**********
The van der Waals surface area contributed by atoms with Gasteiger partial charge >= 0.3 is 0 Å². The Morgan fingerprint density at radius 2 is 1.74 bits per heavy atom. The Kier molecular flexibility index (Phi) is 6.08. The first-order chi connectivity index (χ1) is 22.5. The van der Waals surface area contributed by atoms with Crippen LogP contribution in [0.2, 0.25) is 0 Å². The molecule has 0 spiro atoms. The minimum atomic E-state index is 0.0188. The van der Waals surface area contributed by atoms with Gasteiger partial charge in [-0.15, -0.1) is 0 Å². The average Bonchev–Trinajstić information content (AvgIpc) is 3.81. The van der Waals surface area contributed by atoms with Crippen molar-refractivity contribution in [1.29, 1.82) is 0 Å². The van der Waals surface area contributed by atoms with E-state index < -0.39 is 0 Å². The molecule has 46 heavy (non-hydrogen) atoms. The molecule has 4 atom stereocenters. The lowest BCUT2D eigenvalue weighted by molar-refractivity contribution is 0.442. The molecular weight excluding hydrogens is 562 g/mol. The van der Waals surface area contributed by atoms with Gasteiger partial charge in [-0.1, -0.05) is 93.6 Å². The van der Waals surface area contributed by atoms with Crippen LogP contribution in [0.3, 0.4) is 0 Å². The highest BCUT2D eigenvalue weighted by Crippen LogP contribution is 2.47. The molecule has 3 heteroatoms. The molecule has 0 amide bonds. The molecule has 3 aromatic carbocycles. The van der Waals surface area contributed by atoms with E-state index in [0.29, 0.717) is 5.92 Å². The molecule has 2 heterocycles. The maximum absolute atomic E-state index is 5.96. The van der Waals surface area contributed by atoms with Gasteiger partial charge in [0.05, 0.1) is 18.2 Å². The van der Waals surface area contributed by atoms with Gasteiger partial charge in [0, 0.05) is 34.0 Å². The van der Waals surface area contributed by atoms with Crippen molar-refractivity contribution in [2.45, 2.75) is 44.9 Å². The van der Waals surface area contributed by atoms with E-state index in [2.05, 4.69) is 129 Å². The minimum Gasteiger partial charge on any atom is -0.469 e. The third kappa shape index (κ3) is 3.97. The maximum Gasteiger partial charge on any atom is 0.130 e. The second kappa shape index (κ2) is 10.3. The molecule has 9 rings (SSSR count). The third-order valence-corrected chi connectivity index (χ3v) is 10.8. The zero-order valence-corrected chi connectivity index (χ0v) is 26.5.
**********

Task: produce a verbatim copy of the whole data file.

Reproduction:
The van der Waals surface area contributed by atoms with Gasteiger partial charge >= 0.3 is 0 Å². The Morgan fingerprint density at radius 2 is 1.74 bits per heavy atom. The Kier molecular flexibility index (Phi) is 6.08. The first-order chi connectivity index (χ1) is 22.5. The van der Waals surface area contributed by atoms with Crippen LogP contribution in [0.2, 0.25) is 0 Å². The molecule has 0 spiro atoms. The minimum atomic E-state index is 0.0188. The van der Waals surface area contributed by atoms with Gasteiger partial charge in [-0.15, -0.1) is 0 Å². The average Bonchev–Trinajstić information content (AvgIpc) is 3.81. The van der Waals surface area contributed by atoms with Crippen molar-refractivity contribution in [1.29, 1.82) is 0 Å². The van der Waals surface area contributed by atoms with E-state index < -0.39 is 0 Å². The molecule has 46 heavy (non-hydrogen) atoms. The molecule has 4 atom stereocenters. The lowest BCUT2D eigenvalue weighted by molar-refractivity contribution is 0.442. The molecular weight excluding hydrogens is 562 g/mol. The van der Waals surface area contributed by atoms with Gasteiger partial charge in [-0.1, -0.05) is 93.6 Å². The van der Waals surface area contributed by atoms with Crippen LogP contribution in [0.3, 0.4) is 0 Å². The highest BCUT2D eigenvalue weighted by Crippen LogP contribution is 2.47. The molecule has 3 heteroatoms. The molecule has 0 amide bonds. The molecule has 3 aromatic carbocycles. The van der Waals surface area contributed by atoms with E-state index in [0.29, 0.717) is 5.92 Å². The molecule has 2 heterocycles. The maximum absolute atomic E-state index is 5.96. The van der Waals surface area contributed by atoms with Gasteiger partial charge in [0.05, 0.1) is 18.2 Å². The van der Waals surface area contributed by atoms with Gasteiger partial charge in [0, 0.05) is 34.0 Å². The van der Waals surface area contributed by atoms with Crippen molar-refractivity contribution in [2.45, 2.75) is 44.9 Å². The van der Waals surface area contributed by atoms with E-state index in [2.05, 4.69) is 129 Å². The minimum Gasteiger partial charge on any atom is -0.469 e. The third kappa shape index (κ3) is 3.97. The maximum Gasteiger partial charge on any atom is 0.130 e. The second kappa shape index (κ2) is 10.3. The molecule has 9 rings (SSSR count). The third-order valence-corrected chi connectivity index (χ3v) is 10.8. The zero-order valence-corrected chi connectivity index (χ0v) is 26.5.